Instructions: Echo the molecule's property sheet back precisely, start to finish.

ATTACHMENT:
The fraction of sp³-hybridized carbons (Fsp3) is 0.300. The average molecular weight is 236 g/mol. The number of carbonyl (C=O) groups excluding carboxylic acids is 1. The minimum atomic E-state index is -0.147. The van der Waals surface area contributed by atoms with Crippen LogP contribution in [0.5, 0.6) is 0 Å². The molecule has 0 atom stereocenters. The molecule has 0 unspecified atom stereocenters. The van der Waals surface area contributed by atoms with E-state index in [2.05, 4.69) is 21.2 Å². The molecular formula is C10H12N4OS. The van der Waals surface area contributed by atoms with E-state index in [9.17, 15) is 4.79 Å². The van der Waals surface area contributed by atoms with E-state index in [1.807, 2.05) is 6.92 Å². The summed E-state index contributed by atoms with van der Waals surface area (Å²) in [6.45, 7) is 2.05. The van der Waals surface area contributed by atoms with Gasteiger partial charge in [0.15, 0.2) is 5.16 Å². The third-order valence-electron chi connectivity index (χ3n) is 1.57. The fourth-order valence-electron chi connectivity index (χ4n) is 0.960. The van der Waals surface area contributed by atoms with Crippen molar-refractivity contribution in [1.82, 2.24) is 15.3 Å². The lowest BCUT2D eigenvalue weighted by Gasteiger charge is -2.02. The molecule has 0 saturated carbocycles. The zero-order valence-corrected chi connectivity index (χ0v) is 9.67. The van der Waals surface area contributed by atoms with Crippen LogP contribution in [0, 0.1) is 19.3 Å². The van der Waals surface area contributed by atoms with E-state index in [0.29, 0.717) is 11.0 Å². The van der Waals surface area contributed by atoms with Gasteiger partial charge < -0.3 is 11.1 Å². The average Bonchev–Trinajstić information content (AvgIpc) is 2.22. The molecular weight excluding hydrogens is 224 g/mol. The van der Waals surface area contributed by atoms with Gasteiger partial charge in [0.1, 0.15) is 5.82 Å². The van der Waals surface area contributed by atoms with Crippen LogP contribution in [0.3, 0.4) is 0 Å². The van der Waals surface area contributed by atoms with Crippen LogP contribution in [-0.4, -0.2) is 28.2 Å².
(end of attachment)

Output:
The fraction of sp³-hybridized carbons (Fsp3) is 0.300. The average molecular weight is 236 g/mol. The number of carbonyl (C=O) groups excluding carboxylic acids is 1. The minimum atomic E-state index is -0.147. The van der Waals surface area contributed by atoms with Crippen LogP contribution in [0.5, 0.6) is 0 Å². The molecule has 0 atom stereocenters. The molecule has 0 unspecified atom stereocenters. The van der Waals surface area contributed by atoms with E-state index in [2.05, 4.69) is 21.2 Å². The molecular formula is C10H12N4OS. The van der Waals surface area contributed by atoms with E-state index in [9.17, 15) is 4.79 Å². The van der Waals surface area contributed by atoms with E-state index in [1.807, 2.05) is 6.92 Å². The summed E-state index contributed by atoms with van der Waals surface area (Å²) in [6.45, 7) is 2.05. The van der Waals surface area contributed by atoms with Gasteiger partial charge in [0.15, 0.2) is 5.16 Å². The third-order valence-electron chi connectivity index (χ3n) is 1.57. The fourth-order valence-electron chi connectivity index (χ4n) is 0.960. The van der Waals surface area contributed by atoms with Crippen molar-refractivity contribution in [1.82, 2.24) is 15.3 Å². The lowest BCUT2D eigenvalue weighted by Gasteiger charge is -2.02. The molecule has 0 saturated carbocycles. The zero-order valence-corrected chi connectivity index (χ0v) is 9.67. The van der Waals surface area contributed by atoms with Crippen LogP contribution in [0, 0.1) is 19.3 Å². The van der Waals surface area contributed by atoms with E-state index in [0.29, 0.717) is 11.0 Å². The van der Waals surface area contributed by atoms with Gasteiger partial charge < -0.3 is 11.1 Å². The average Bonchev–Trinajstić information content (AvgIpc) is 2.22. The molecular weight excluding hydrogens is 224 g/mol. The van der Waals surface area contributed by atoms with Gasteiger partial charge in [0.1, 0.15) is 5.82 Å². The van der Waals surface area contributed by atoms with Crippen LogP contribution in [0.3, 0.4) is 0 Å². The van der Waals surface area contributed by atoms with Crippen LogP contribution in [-0.4, -0.2) is 28.2 Å².